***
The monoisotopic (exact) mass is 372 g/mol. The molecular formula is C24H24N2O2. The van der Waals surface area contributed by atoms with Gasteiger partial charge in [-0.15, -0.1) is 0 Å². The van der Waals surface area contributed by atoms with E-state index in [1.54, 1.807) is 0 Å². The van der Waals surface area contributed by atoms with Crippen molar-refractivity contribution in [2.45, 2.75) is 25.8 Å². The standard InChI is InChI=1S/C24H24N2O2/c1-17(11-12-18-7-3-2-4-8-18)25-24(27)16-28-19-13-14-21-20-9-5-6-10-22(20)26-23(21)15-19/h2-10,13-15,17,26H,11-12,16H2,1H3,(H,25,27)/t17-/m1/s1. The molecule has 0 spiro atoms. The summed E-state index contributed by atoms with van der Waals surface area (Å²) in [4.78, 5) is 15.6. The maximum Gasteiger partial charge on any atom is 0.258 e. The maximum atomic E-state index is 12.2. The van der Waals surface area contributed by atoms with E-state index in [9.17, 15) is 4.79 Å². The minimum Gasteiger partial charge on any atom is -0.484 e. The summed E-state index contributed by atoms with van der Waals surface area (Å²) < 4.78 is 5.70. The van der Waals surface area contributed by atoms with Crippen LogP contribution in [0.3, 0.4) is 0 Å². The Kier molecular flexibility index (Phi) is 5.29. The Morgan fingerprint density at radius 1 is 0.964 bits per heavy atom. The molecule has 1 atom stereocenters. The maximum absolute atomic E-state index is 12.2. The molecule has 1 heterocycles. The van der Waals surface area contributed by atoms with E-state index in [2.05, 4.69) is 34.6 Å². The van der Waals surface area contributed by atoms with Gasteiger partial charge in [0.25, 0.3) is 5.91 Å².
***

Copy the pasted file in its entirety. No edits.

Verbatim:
The monoisotopic (exact) mass is 372 g/mol. The molecular formula is C24H24N2O2. The van der Waals surface area contributed by atoms with Gasteiger partial charge in [-0.15, -0.1) is 0 Å². The van der Waals surface area contributed by atoms with E-state index in [1.54, 1.807) is 0 Å². The van der Waals surface area contributed by atoms with Crippen molar-refractivity contribution in [2.45, 2.75) is 25.8 Å². The standard InChI is InChI=1S/C24H24N2O2/c1-17(11-12-18-7-3-2-4-8-18)25-24(27)16-28-19-13-14-21-20-9-5-6-10-22(20)26-23(21)15-19/h2-10,13-15,17,26H,11-12,16H2,1H3,(H,25,27)/t17-/m1/s1. The molecule has 0 spiro atoms. The summed E-state index contributed by atoms with van der Waals surface area (Å²) in [4.78, 5) is 15.6. The maximum Gasteiger partial charge on any atom is 0.258 e. The maximum atomic E-state index is 12.2. The van der Waals surface area contributed by atoms with E-state index in [9.17, 15) is 4.79 Å². The minimum Gasteiger partial charge on any atom is -0.484 e. The summed E-state index contributed by atoms with van der Waals surface area (Å²) < 4.78 is 5.70. The van der Waals surface area contributed by atoms with Crippen LogP contribution in [0.3, 0.4) is 0 Å². The Kier molecular flexibility index (Phi) is 5.29. The Morgan fingerprint density at radius 1 is 0.964 bits per heavy atom. The molecule has 1 atom stereocenters. The maximum absolute atomic E-state index is 12.2. The molecule has 1 heterocycles. The van der Waals surface area contributed by atoms with E-state index in [2.05, 4.69) is 34.6 Å². The van der Waals surface area contributed by atoms with Gasteiger partial charge in [0.25, 0.3) is 5.91 Å².